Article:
Tibetan Mastiffs were bred to keep strange animals away from "their" flock and property.
If not used to cats, many Tibetan Mastiffs have strong instincts to chase and seize cats and other fleeing creatures.
If anything goes wrong in the breeding, socializing, training, handling, or management of this breed, it is capable of
seriously injuring or killing other animals.
Before taking on Doris, our first TM, we did a lot of research online to explore how they were
with cats. The general feedback we had was that if socialised early to learn to live alongside cats, they were perfectly
safe with them. Indeed, all our breeders have lots of cats and they do not have any problems.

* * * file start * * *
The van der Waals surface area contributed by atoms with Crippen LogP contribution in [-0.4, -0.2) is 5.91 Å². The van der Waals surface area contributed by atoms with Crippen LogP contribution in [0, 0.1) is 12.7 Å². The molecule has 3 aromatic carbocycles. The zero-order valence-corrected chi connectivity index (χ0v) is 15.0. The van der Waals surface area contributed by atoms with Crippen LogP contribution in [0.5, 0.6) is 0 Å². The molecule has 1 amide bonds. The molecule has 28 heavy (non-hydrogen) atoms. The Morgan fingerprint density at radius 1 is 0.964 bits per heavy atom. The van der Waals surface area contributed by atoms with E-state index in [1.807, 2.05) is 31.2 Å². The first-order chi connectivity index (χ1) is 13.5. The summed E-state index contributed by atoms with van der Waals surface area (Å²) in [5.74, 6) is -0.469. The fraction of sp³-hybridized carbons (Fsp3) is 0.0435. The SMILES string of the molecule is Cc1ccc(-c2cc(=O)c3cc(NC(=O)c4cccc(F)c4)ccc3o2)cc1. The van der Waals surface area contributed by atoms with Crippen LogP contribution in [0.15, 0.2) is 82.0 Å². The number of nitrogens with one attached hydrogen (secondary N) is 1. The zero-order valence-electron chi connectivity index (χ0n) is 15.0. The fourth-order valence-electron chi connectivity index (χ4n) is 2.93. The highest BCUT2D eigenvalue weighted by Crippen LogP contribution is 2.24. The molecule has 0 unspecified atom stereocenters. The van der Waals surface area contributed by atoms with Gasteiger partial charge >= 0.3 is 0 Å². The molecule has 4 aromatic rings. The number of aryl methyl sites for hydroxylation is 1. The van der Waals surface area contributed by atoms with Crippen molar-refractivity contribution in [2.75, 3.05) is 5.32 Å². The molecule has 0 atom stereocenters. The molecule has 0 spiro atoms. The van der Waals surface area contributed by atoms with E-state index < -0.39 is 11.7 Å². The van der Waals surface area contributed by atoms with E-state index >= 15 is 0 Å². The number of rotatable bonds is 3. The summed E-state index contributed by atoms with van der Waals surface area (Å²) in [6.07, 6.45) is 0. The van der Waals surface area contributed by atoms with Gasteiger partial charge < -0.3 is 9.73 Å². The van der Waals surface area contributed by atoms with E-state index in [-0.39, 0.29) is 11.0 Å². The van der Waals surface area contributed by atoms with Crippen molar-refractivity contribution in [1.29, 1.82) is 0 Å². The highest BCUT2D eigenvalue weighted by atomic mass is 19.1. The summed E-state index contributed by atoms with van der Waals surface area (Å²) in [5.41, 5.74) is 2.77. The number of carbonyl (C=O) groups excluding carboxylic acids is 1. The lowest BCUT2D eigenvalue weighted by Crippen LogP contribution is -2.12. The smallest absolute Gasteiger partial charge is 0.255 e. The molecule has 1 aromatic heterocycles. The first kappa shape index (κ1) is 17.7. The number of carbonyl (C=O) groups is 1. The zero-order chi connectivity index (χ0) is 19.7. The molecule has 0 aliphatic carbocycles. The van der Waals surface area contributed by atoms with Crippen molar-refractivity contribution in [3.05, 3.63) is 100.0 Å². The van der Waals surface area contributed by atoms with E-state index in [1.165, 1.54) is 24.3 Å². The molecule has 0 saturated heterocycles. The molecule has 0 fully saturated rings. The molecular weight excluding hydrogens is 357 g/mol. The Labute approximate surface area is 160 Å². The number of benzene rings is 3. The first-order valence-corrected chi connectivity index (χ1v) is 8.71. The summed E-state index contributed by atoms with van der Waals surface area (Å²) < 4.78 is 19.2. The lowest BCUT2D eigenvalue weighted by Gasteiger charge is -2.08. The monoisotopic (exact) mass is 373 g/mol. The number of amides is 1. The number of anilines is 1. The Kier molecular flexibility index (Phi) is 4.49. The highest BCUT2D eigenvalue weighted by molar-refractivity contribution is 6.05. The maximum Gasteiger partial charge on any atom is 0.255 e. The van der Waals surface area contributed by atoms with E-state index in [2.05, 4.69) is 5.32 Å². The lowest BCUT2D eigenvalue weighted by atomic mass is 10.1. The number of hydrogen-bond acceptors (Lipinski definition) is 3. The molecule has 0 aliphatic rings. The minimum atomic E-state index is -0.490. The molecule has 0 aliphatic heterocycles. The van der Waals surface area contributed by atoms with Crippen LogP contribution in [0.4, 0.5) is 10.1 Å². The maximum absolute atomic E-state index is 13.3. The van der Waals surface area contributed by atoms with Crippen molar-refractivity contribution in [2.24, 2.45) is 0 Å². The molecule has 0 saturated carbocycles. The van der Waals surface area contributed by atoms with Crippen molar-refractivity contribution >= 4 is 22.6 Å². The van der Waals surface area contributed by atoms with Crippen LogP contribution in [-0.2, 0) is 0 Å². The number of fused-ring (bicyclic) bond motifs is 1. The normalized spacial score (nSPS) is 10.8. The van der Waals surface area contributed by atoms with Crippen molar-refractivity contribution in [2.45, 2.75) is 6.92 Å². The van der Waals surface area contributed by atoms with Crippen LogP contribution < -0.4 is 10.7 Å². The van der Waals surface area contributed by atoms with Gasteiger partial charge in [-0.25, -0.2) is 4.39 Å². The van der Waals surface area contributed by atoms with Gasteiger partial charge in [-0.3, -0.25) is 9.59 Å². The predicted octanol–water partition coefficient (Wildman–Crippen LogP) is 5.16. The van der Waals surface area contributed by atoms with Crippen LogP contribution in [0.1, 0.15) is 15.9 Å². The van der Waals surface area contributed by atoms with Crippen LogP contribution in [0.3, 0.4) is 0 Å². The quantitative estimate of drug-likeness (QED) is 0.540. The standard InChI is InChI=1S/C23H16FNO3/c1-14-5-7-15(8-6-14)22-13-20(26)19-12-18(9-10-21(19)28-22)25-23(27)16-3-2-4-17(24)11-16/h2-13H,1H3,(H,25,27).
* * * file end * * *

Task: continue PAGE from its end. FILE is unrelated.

We safely socialised our 3 TM's with the cats initially in cat baskets. Once we were satisfied that all they wanted to do was sniff, we allowed the cats on our knees with the dogs on 'Dogmatics' and short leads. There were no incidents. Our three were just very curious and they all co-exist very peacefully here. As a pup, Dodge would get 'slapped' by any of the 3 cats if he sniffed a bit too forcefully and he soon learned to stop this behaviour. Tubbs, our eldest cat and Doris wash each other in the evenings!! So I would say be careful, socialise early (but safely) and you will have few problems.
The photos above show Doris and Dodger with Tubbs, our Senior cat, who takes her role very seriously. She stands no messing!!! The only pet we have who is allowed 'top cat' status!! We were very lucky indeed to get some photos from a friend of ours who has Dodger's black and tan sister Winnie. The 4th and 5th photos are of Winnie and Ernie the cat who are owned by Kate Whelan. The final shot was taken by Muriel Comte Lanoe - France.